News, views and analysis about the people of Croydon, their lives and political times in the diverse and most-populated borough in London. Based in Croydon and edited by Steven Downes. To contact us, please email inside.croydon@btinternet.com
This entry was posted in Coulsdon, Coulsdon West Residents' Association, Croydon Council, East Coulsdon Residents' Association, Heather Cheesbrough, Nicola Townsend, Old Coulsdon, Old Coulsdon Residents' Association, Planning and tagged , , , , , , , , , , , . Bookmark the permalink.

9 Responses to #Macarnage: Formal complaint over planners’ too-close links

  1. Monitoring Officer sitting on his hands! While he protects the interests of residents,and the ‘rectitude’ of our esteemed Council.

  2. Ross Gentry told the Planning Committee on 13 January that a planter would prevent views from the balcony of a block of flats, into my home.

    When subsequently asked for evidence he claimed it was ‘professional judgement’ even though that was not what he told the committee.

    Further, he didn’t know the dimensions of the planters, and visualisations which were not uploaded onto the planning portal or provided to the Committee, showed that there were direct views into my bedrooms, down into the skylights above the showers and across private garden space.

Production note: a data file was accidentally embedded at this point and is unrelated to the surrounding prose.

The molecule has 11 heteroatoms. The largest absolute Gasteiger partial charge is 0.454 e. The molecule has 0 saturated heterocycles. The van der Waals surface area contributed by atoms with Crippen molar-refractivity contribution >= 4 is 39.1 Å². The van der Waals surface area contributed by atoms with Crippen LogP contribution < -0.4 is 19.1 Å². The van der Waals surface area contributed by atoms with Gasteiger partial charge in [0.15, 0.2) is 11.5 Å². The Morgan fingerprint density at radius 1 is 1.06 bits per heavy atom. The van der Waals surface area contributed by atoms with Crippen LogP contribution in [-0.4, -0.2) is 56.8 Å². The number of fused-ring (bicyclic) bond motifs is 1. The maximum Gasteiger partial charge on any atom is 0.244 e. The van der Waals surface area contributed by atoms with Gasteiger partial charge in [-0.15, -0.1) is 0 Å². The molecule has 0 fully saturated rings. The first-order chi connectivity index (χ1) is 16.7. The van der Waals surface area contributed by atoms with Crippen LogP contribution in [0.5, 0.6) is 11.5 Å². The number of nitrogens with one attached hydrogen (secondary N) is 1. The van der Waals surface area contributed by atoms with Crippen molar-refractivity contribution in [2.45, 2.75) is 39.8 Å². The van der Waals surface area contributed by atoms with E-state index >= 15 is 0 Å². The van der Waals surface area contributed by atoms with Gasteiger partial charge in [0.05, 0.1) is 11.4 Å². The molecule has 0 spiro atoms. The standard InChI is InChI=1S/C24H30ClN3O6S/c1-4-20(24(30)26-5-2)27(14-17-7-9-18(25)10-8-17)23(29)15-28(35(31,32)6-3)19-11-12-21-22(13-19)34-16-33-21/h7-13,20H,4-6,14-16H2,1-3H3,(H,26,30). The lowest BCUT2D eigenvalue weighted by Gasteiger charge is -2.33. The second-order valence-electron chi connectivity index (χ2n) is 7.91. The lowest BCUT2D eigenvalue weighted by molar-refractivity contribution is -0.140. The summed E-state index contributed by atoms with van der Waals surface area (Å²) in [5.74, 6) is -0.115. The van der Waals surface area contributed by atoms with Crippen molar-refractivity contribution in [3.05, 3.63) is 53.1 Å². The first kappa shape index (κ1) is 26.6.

Those visualisations were not released as part of a FOI request and is now subject of an investigation by the Information Commissioner. Landscaping isn’t supposed to be used to mitigate design failings anyway.

  3. Kevin Croucher says:

    This is typical of the whole culture at Croydon Council. Councillors and officers behave as if they are untouchable and pursue whatever agenda they feel like without worrying about the consequences.

  4. Anita Smith says:

    What is just as shocking as this IC report, is the lack of reader responses to it. How bad do things have to get in the planning department before there is such a howl of rage that heads begin to roll? Lots of ‘c’ words spring to mind such as corruption, contempt, collusion, conspiracy and Cheesbrough. If Cressida Dick can be forced out, surely the head of planning, who seems to have the support of absolutely no one, can be forced to fall on her metaphorical sword.

    Where are our MP’s, our Councillors, our community leaders etc? Why are they sitting watching the destruction of much our housing stock, and doing nothing? Why, despite so many objections to this particular planning application, did the planners take no notice and force through a decision against the will of the people.

    What do we have to do to stop this madness?

    • Wayne Mullen says: